Thursday, 13 June 2013

Outsourcing: the good, the bad and the ugly. Staying in touch with your suppliers and understanding cultural differences.

Chris McKeown from Aptara
Chris McKeown, European Director Account Management for Aptara outlined the ingredients for a good customer/supplier relationship at ALPSP's Outsourcing seminar today.

The customer must be clear on what the supplier can deliver and any limitations on what the supplier can deliver. They need to avoid the 'yes' pitfall by being clear a supplier won't lose work or damage your perception of them by saying no to something. You have to feel comfortable that the supplier has a clear understanding of the partnership and they know the services the vendor can offer.

The supplier must be clear on the specification for the work and service level agreements (including times and quality measurements). They should understand what feedback and reporting is required as well as what the customer publishes and how the customer likes to work - communication is at the heart of this part of the relationship. Key performance indicators will be based upon communication, service and quality.

McKeown provided a range of tips. Think about public holidays in the country where your supplier is based. Ask the vendor to write up notes/actions to ensure they understand what has been agreed. Also have an escalation list of who to speak to if something does go wrong. Be aware of how an increased  inflow of work can have an impact on quality. Regular vendor reporting and regular calls are a great way to avoid problems.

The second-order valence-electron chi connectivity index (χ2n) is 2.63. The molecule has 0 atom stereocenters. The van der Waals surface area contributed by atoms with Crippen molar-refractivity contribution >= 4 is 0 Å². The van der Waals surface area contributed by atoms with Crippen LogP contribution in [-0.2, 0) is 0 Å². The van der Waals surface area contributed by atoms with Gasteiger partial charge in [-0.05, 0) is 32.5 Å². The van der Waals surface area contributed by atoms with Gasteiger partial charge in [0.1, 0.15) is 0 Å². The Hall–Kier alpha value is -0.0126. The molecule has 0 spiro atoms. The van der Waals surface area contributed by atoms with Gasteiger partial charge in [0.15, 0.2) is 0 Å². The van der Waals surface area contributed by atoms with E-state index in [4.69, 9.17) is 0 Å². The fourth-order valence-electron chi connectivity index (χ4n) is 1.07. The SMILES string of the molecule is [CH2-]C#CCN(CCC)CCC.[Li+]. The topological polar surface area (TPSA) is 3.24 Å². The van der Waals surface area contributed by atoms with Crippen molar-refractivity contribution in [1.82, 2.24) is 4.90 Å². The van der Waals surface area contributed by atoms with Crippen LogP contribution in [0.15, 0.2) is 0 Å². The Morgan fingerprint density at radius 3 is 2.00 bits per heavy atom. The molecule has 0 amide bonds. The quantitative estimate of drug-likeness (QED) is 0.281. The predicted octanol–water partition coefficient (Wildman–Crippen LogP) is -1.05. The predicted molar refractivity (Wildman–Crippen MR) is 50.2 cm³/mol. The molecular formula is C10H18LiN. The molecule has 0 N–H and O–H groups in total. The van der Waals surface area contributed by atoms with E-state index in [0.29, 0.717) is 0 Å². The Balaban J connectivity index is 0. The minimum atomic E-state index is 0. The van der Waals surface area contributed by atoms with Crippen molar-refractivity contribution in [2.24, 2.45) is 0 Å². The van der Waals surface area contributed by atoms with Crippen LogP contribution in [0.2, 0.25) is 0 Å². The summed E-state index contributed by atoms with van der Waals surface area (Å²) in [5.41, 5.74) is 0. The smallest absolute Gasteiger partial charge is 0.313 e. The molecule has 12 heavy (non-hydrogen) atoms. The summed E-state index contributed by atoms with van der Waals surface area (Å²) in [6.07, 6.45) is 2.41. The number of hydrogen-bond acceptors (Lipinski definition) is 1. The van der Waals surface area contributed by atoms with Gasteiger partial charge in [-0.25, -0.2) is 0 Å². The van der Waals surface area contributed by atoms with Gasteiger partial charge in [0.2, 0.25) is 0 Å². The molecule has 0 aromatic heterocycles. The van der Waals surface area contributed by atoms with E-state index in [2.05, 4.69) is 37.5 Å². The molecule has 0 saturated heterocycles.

Laxmi Chaudhry
Laxmi Chaudhry is a Director of 1 Stop HR and a cross-cultural trainer and consultant. She closed the seminar with an engaging overview of communication as the glue for outsourcing. There are several misconceptions people hold about cross-cultural communication.

Do you believe English is a common language? Think again. Jargon, phrases, irony, inference can all be lost in translation. Ask for clarification and confirmation, repeat, put in an email to reconfirm, and don't worry about patronising. That only comes from a tone of voice, not checking what has been understood.

Why does cultural awareness matter? It is about effective communication, language, successful teams and relationships between partners. Motivation and recognition drives higher performance and better collaboration. It also helps you to reflect your market place. It is an effective way of remote working and can impact on your bottom line.

Laxmi suggest that cultures are like icebergs: with explicit/overt observable behaviours above and implicit or covert beliefs, values and assumptions below, which are not easily observable. The key is to understand that what lies beneath is hugely influential on what goes on above. She urged delegates to consider cultural values and how they impact everyday business. Consider the differences in culture on the importance of hierarchy, relationships, context, direct or indirect approaches, how important the group is compared to the individual and the value of losing or keeping face. When you take these areas into consideration, it makes a lot of sense of how people respond.

Other advice included: don't underestimate the importance of non-verbal communication. Check for understanding - don't assume anything. If you are managing important overseas relationships, take steps to work more effectively with partners and have cultural awareness training.

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